AT first glance, Punjab House hasn’t changed. The courtyard outside is just as impeccable and the main hall inside is as grand and gilded as ever. The reception room where the ones in power meet the journalist looks no different but the man on the sofa has changed.
He sits in the same corner which Nawaz Sharif occupied last year, when he interacted with journalists once he had been disqualified and was travelling regularly to Islamabad for the court proceedings.
The latter was one of the most recognised men in the country, head of a political party and the patriarch of a political dynasty. In his place now sat Usman Buzdar, whose name few had heard before he was picked by Imran Khan to head Punjab, the largest province of Pakistan and the jewel in the Pakistani political crown, so to speak. Tabdeeli has come to Punjab House.
Three months on, the disbelief on his nomination and the scepticism about his capability hasn’t died down, despite Khan’s assurances about his choice. And the questions being thrown towards Khan’s new ‘Waseem Akram’, early Tuesday morning, were filled with the same scepticism and doubt.
The multiple power centres; the interference of others in his domain; his vision or its absence; the intransigence of the bureaucracy and the downside of being a shadow of Imran Khan — there wasn’t a hard question that affected the placidity of Buzdar.
He didn’t bother to deny obvious truths — there were power centres in Punjab and when asked about them, he simply pointed out that he was comfortable with all the people being named, be it from the PTI or from its ruling partner, the PML-Q.
Do you have to deal with JKT? He smiles and calls him ‘my senior’.
When pressed on his perceived lack of power he simply says that he is the chief minister and every file and every order ends up in his office. But once the questioning moves on to his plans for Punjab and his governance vision, the chief minister’s answers acquire a touch of vagueness. His priorities, he says, are health, education and infrastructure. The first two are comfortably part of naya Pakistan but the third is reminiscent of the purana chief minister. But beyond that, he insists that he is there to implement the party’s policy and the vision of Imran Khan. And he is not provoked by questions about how he appears to be no more than his prime minister’s postman in Punjab.
Claiming that his government will soon lay nearly multiple pieces of legislation in the provincial assembly, he admits that forming a southern Punjab province is next to impossible with the current numbers in the assembly; but he is quick to assure that his government is determined to take administrative measures to provide relief to the inhabitants of the southern districts. Apart from the administrative decisions, he says his cabinet will soon hold meetings in Multan and other cities of Punjab.
But what good will that do? How did it help Balochistan and Gwadar when then prime minister Yousuf Raza Gillani held cabinet meetings in Gwadar. It raised awareness about the area; when we hold cabinet meetings in the smaller cities, it will help people learn about these smaller places, he says.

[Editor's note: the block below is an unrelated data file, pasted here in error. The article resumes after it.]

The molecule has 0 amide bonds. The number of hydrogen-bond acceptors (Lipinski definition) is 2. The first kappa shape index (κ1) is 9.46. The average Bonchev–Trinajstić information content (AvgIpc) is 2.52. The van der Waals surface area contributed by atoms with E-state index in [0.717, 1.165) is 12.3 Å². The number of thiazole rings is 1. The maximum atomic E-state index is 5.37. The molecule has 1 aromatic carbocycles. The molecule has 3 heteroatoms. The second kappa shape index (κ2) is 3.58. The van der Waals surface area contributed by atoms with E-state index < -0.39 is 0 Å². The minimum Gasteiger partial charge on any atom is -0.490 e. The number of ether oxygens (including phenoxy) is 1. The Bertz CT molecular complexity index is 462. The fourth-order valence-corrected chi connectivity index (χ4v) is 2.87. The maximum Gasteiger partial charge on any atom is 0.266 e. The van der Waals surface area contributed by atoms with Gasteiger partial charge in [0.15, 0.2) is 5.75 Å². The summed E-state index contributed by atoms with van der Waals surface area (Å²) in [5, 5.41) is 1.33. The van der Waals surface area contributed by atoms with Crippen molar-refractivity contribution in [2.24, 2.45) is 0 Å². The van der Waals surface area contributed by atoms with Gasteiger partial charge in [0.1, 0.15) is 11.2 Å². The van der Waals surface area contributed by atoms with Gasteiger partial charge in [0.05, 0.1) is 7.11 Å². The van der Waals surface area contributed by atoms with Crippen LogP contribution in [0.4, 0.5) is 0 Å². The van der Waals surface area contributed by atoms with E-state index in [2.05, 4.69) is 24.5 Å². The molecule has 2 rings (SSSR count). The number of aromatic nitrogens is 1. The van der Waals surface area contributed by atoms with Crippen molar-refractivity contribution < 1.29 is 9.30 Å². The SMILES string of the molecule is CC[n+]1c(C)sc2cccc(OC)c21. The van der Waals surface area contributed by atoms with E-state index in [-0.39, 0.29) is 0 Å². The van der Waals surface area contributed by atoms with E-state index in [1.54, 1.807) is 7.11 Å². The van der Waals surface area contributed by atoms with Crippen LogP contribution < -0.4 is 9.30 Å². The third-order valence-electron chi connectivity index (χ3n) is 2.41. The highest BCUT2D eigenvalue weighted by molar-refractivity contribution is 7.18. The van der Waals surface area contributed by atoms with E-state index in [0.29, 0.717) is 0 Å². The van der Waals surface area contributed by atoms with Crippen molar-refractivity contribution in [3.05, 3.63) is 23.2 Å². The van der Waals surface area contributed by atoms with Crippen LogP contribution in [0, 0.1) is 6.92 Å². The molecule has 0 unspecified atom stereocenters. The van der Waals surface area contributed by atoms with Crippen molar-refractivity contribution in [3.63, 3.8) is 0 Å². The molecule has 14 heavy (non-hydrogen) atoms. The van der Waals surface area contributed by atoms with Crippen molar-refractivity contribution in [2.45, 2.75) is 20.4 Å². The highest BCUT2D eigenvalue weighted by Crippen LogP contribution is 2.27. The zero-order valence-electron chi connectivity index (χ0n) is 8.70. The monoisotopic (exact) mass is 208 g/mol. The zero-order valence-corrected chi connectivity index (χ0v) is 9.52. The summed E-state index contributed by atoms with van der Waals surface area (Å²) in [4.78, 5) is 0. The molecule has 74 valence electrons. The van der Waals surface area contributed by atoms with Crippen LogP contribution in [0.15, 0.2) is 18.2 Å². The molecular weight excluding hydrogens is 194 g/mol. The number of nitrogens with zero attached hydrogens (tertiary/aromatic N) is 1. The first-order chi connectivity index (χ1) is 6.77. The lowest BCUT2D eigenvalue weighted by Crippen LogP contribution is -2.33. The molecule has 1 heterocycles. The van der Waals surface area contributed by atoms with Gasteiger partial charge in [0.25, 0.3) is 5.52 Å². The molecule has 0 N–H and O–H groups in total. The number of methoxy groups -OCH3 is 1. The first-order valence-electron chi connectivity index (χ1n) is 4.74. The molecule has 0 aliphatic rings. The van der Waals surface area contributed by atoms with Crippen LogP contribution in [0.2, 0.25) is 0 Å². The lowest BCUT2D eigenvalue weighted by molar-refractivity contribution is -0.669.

Learning about the province is close to this chief minister’s heart who candidly admits that he has not seen much of the Punjab he is ruling. “I don’t know much about Lahore. Unless someone tells me, I wouldn’t know if it is DHA or Mall Road.” He expresses his interest in getting to know Punjab better — to travel to its various cities and understand them. When asked how much of the province he has seen, he avoids giving a clear answer and says he needs around six months to travel around and understand Punjab.
But for all his claims of being the prime minister’s man, the chief minister’s views about governance are rather ‘traditional’ — similar to what Punjab has witnessed in the past. He says he no longer has time to visit his constituency but the bureaucrat he has posted in Dera Ghazi Khan is doing a good job and hence he is not worried about his voters. When asked about his abrupt decision to change the deputy commissioner and the district police officer of Sialkot, he says that he wanted to ‘see’ the city as he hadn’t visited it before and the ‘haalat’ of the city were such that as soon as he got back into the plane, “I told them to change the DC and the DPO and there and then I also told them who the replacements would be.” The chief secretary and the IG were in the aircraft with him when he issued the orders.
As the meeting ends, the casual conversation among the small group of journalists walking out reverts to the prevailing perceptions about the chief minister. A journalist ends the discussion by commenting that “a man who ends up as chief minister despite having entered the PTI a mere two months earlier” should not be underestimated. It is a perceptive comment. For around two hours, Usman Buzdar faced a barrage of questions about his perceived lack of power and the various “centres of power” in the province he rules but he didn’t lose his cool or boast about the power he enjoys or exercises. This is unusual in our power-driven political culture. Such complete lack of ego and humility can either indicate great simplicity or great ambition. And at the moment, it is hard to tell which of the two personality traits defines CM Buzdar.